A speaker says, "I like red". Here are a few of the many things they could mean[1] by that. 

  1. I like red.
  2. I want you to believe that I like red.
  3. I want myself to believe that I like red, and this can be assisted by a public statement.
  4. I think that the community valence of red should be higher. I’m ready to defend this position if sufficiently provoked, but this will be a battle for both parties, so I don’t recommend attacking it unless you are very confident in your position.
  5. I want to hint that I like Communism, but for various reasons I feel uncomfortable saying that more plainly.
  6. You should associate me with the cool people (who like red).
  7. I’ve recognized that you identify with liking red. As such, I want to express my commitment to support you.
  8. Due to incentives related to (7), our culture has internalized norms around people professing likes for things unique to specific tribes. When I say "I like red", I'm showing that I respect these norms, even though none of us might understand the origins or purposes of these norms.
  9. I’m sure you recognize that by all accounts I should probably hate red. But I know that liking it would be more convenient for your situation. This discrepancy makes my saying a more clear signal of loyalty.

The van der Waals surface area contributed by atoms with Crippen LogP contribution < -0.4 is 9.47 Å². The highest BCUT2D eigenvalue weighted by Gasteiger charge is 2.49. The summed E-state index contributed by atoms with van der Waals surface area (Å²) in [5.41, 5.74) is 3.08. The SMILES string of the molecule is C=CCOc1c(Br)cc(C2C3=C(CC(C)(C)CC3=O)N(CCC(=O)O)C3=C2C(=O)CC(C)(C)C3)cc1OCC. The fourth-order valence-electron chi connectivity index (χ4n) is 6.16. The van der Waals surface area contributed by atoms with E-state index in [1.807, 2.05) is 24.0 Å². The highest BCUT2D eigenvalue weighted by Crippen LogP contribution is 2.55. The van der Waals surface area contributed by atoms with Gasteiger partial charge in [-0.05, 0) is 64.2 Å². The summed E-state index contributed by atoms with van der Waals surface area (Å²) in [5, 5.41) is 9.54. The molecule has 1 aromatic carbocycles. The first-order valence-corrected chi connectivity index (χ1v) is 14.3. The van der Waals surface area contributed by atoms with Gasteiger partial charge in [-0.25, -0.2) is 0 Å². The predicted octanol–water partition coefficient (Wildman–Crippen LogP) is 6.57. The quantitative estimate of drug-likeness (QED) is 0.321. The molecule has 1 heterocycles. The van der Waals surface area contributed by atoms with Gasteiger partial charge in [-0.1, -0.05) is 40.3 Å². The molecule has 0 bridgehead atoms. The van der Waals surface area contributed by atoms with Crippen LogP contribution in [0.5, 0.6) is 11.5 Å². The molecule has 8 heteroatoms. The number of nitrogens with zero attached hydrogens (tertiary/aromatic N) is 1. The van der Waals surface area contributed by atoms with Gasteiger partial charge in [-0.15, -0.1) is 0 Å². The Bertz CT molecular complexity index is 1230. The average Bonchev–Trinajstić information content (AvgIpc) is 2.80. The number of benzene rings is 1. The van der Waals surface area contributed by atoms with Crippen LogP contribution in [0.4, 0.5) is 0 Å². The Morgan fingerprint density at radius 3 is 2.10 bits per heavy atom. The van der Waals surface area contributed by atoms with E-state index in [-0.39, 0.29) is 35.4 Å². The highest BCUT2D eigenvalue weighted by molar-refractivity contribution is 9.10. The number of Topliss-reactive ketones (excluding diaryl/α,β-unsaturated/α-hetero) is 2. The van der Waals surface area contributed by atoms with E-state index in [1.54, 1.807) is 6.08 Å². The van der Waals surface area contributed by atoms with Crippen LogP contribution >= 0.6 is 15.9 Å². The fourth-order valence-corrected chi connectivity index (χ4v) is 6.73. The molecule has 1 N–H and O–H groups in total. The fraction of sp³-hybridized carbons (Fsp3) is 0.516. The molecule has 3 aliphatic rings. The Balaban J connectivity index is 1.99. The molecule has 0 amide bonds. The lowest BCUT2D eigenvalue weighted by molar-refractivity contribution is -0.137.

10. I’ve recognized that group X is associated with the liking or disliking of redness, and would like to express my loyalties accordingly. This will help craft very specific alliances, though at the possible expense of making some enemies.
  11. I recognized that you've developed a positive connotation towards people who do (10). I'd like to position myself with these people, even though I don't understand the background context.
  12. (Related to 11): Fred from accounting says "I like red" a lot, and he's successful. I might as well say it and hope for the best.
  13. I just want you to know that I’m talking to you, the particular information doesn’t matter much. This could be useful to signal that I'm willing to be social, and/or that I see you as a friend/colleague/potential partner.


A listener might pick up that intended meaning, or they might learn different things than the speaker intended. These could include:

B1. I have background knowledge that people who like red are overwhelming represented by tribe Y, which have characteristics M and K, so I can infer that the speaker has characteristics M and K.

B2. The speaker thinks they like red. However, I can be confident that they have a really confused or overgeneralized definition of red, and haven’t thought about it very hard.

B3. Null. The costs of interpreting and remembering this phrase exceed the expected benefits, so it's being ignored.

B4. Null. I've already been able to predict with 100% accuracy that the speaker would say "I like red", so this gives me zero new information.

B5. I was expecting the speaker to say something more relevant in their own father’s eulogy. I’m going to infer that they are pretty naive about social environments.